GK Beale wrote Union with the Resurrected Christ as a sequel to his A New Testament Biblical Theology (NTBT). The sequel focuses on union with the resurrected Christ and how those united to the resurrected Christ receive his benefits. As Beale also makes clear, the resurrection and ascension of Jesus begin the fulfillment of the eschatological new-creational kingdom (1).
Much like his NTBT, the work breaks into chapters that focus on various topics that together contribute to the argument of the thesis. Both volumes are also massive with NTBT spanning 1072 while Union with the Resurrected Christ reaches 576 pages. While the length provides Beale enough room to cite and discuss biblical passages, I wonder if the author could have reduced the page count while making the same argument as effectively.
For example, the first ninety-seven pages survey the biblical storyline as a review of NTBT. As someone used to biblical theological writings, I may be too biased in this regard. I did not find this survey to contribute greatly to the book’s argument.
The page count and distribution of material into chapters on specific topics (justification, sanctification, glory, etc.), however, make Union with the Resurrected Christ a work that one can easily reference or use in a classroom. Likely, I will return to this book while preaching or writing on theological topics. In this sense, the size and scope of Union with the Resurrected Christ add value to my library.
That said, the book feels like Beale’s class notes put into book form. Which means the book feels like a classroom textbook that exhaustively works through passage after passage with a similar method and plan of execution to explain the various texts. Pedagogically, audiences in churches and classrooms would benefit almost certainly from Union with the Resurrected Christ.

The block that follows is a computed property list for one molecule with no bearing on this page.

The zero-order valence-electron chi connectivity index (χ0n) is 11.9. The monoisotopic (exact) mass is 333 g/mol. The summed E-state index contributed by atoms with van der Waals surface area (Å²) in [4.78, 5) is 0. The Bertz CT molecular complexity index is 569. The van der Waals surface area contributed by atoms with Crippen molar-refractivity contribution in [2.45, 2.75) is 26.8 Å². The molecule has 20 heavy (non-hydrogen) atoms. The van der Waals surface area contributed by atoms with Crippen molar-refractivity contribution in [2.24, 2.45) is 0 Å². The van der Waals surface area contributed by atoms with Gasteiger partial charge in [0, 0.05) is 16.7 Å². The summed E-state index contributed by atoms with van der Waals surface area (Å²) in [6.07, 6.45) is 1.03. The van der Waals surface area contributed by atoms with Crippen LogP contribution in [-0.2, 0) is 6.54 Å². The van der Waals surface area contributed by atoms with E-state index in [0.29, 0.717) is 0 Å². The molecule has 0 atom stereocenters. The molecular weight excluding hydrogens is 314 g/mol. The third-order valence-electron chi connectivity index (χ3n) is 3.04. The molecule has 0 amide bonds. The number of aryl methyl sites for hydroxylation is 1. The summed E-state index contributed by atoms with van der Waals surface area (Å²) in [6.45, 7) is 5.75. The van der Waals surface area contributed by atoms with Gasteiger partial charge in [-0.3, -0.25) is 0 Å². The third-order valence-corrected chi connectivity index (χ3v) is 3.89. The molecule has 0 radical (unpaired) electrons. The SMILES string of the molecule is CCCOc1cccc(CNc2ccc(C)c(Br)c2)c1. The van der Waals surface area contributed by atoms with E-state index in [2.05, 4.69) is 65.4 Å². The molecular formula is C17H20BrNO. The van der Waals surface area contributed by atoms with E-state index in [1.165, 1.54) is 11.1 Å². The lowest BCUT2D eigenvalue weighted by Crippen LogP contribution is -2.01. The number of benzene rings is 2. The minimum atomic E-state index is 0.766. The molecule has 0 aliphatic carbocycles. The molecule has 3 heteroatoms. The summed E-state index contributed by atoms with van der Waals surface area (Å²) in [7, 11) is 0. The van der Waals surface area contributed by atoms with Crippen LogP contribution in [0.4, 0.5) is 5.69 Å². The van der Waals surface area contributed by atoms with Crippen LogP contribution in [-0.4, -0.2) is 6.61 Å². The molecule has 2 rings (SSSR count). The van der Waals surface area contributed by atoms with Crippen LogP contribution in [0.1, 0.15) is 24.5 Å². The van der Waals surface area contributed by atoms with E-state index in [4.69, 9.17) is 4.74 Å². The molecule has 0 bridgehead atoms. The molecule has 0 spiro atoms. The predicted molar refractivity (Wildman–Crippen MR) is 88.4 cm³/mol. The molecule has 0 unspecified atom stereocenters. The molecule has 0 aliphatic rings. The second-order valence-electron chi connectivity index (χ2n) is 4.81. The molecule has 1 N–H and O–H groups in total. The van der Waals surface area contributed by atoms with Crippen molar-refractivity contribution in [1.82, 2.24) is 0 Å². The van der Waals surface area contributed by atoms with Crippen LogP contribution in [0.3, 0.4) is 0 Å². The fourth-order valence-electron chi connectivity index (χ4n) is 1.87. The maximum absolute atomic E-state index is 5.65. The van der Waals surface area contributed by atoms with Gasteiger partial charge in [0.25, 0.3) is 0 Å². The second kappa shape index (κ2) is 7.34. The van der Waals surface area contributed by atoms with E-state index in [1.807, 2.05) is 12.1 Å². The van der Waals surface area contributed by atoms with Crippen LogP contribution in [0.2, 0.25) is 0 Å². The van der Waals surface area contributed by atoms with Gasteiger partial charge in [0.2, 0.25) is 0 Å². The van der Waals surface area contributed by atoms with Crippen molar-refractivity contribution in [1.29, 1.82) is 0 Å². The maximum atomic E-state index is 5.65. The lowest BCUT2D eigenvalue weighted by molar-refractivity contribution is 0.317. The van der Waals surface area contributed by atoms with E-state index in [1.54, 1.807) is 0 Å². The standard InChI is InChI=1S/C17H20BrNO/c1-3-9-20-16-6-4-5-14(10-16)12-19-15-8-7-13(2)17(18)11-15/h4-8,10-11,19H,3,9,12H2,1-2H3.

Written in the tradition of Richard Gaffin along with the insights of Seyoon Kim (and many others), Beale to my mind brilliantly and correctly points to the importance of the resurrection and ascension of Christ. To the resurrected one, we unite; and due to this union, we receive the benefits he gained in his person at his session.
However, sometimes Beale writes as if a focus on union with the resurrected Christ offers a new or seminal insight, which was partially undetected by Christian theology (e.g., pp 4–5). I grant that Gaffin’s work Resurrection and Redemption reminded many reformed authors that union with Christ, as Calvin argued, is the primary category from which the saving benefits of Christ flow such as justification and sanctification. And I admit that Gaffin to pointed much to the resurrection.
However, union with the resurrected Christ was a common way that early Christians conceived of their saving relationship with Christ. Without acknowledging it, it seems that Beale may be restating an argument present among Christians of prior centuries. Given that Eusebius and Justin Martyr are the only two authors listed in the abbreviations page and the author index barely nods at authors of this earlier period (not to mention the content of the book), Beale’s work may have missed an opportunity to integrate his biblical findings with the church’s traditional teaching on the subject.
Nonetheless, Union with the Resurrected Christ is easy to recommend. It is written in a fluid style that rewards readers by knowing what to expect in each chapter. The exegetical commentary within evinces a master at work in his field (biblical theology). The frequent nod to Richard Gaffin ensures that Beale does not ignore dogmatic concerns, which used to happen in older biblical theology works.
I am not sure I would go so far as Richard Gaffin who called this work Beale’s “magnum opus,” but I would commend this as an excellent treatment of our union with the resurrected Christ, a topic neglected in recent years. Beale’s corrective, if taken to heart, can contribute to a renewal of worship and deeper appreciation for the work of our Lord Jesus Christ, resurrected and seated at the right hand of the Father.
Disclosure: I was given a review copy by the publisher.